In an awkward decision, the US Court of Appeals for the Sixth Circuit ruled that the US Carriage of Goods at Sea Act (COGSA) applies to a claim by a shipper against a carrier for goods damaged at sea on a voyage from Le Havre to Montreal. The goods were being shipped from Blanquefort, France to Detroit. They traveled overland from Blanquefort to Le Havre, where they were loaded aboard ship. The through bill of lading called for the goods to be shipped overland from Montreal to Detroit. The court held that COGSA would not normally apply since no seaport of the United States
was involved in the shipment. Thus, the court found that the Hague-Visby Rules would normally apply, since both France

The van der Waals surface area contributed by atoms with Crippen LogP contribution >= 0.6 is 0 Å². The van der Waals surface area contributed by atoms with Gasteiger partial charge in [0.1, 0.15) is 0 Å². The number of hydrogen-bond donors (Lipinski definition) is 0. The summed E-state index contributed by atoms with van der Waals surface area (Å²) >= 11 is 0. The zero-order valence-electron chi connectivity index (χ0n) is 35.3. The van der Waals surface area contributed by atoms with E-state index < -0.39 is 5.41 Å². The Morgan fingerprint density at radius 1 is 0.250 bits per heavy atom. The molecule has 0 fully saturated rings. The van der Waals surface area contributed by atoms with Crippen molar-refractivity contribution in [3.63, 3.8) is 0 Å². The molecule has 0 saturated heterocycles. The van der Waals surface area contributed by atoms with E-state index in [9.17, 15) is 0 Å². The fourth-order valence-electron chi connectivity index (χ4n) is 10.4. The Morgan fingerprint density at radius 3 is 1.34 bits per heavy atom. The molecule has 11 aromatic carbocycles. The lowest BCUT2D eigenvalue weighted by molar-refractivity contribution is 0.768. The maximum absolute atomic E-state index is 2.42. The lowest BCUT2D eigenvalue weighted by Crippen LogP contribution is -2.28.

and Canada subscribed thereto. The court then determined that the matter was properly before the court on cross-motions for summary judgment since there were no genuine issues of material fact in dispute. The court then launched into an extended discussion of how poorly drafted the various documents were and how they were susceptible to different interpretations. Eventually, the court decided as a matter of law that the parties had contracted to apply COGSA to this shipment. The court then proceeded to interpret the definition of package in favor of the shipper. If nothing else, this is an example of how the use of unclear language in contracts can lead to unexpected results. Royal Insurance Co. v. Orient Overseas Container Line, No. 06-1199 (6th Cir., January 30, 2008)(HK Law).